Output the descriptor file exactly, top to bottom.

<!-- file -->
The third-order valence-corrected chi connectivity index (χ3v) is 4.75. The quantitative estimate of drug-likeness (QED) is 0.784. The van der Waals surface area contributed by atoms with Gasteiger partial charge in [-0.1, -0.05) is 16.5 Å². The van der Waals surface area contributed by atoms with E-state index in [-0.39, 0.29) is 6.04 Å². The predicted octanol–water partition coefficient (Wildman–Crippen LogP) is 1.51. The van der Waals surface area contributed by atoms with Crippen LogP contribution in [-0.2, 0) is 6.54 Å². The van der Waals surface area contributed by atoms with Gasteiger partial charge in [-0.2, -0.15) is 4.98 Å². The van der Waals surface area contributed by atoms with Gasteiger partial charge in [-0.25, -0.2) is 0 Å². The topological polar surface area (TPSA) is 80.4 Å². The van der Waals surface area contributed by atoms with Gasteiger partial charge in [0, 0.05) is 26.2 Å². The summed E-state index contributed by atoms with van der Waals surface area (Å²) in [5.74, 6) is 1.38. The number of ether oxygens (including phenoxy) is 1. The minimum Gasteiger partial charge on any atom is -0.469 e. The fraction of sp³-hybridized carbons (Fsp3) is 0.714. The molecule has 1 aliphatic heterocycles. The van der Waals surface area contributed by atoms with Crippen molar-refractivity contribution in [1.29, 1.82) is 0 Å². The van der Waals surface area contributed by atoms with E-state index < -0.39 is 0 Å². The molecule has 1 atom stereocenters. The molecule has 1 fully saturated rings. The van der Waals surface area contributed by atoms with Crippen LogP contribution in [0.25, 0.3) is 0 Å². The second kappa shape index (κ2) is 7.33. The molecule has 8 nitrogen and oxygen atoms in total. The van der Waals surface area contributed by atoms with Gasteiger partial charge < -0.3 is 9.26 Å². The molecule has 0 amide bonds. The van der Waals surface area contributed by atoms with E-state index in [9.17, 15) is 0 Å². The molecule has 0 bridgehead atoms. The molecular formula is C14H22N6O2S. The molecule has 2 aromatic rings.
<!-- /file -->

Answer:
The third-order valence-corrected chi connectivity index (χ3v) is 4.75. The quantitative estimate of drug-likeness (QED) is 0.784. The van der Waals surface area contributed by atoms with Gasteiger partial charge in [-0.1, -0.05) is 16.5 Å². The van der Waals surface area contributed by atoms with E-state index in [-0.39, 0.29) is 6.04 Å². The predicted octanol–water partition coefficient (Wildman–Crippen LogP) is 1.51. The van der Waals surface area contributed by atoms with Crippen LogP contribution in [-0.2, 0) is 6.54 Å². The van der Waals surface area contributed by atoms with Gasteiger partial charge in [-0.2, -0.15) is 4.98 Å². The van der Waals surface area contributed by atoms with Gasteiger partial charge in [-0.25, -0.2) is 0 Å². The topological polar surface area (TPSA) is 80.4 Å². The van der Waals surface area contributed by atoms with Gasteiger partial charge in [0, 0.05) is 26.2 Å². The summed E-state index contributed by atoms with van der Waals surface area (Å²) in [5.74, 6) is 1.38. The number of ether oxygens (including phenoxy) is 1. The minimum Gasteiger partial charge on any atom is -0.469 e. The fraction of sp³-hybridized carbons (Fsp3) is 0.714. The molecule has 1 aliphatic heterocycles. The van der Waals surface area contributed by atoms with Crippen molar-refractivity contribution in [1.29, 1.82) is 0 Å². The van der Waals surface area contributed by atoms with E-state index < -0.39 is 0 Å². The molecule has 1 atom stereocenters. The molecule has 1 fully saturated rings. The van der Waals surface area contributed by atoms with Crippen LogP contribution in [0.25, 0.3) is 0 Å². The second kappa shape index (κ2) is 7.33. The molecule has 8 nitrogen and oxygen atoms in total. The van der Waals surface area contributed by atoms with Gasteiger partial charge < -0.3 is 9.26 Å². The molecule has 0 amide bonds. The van der Waals surface area contributed by atoms with E-state index in [9.17, 15) is 0 Å². The molecule has 0 bridgehead atoms. The molecular formula is C14H22N6O2S. The molecule has 2 aromatic rings.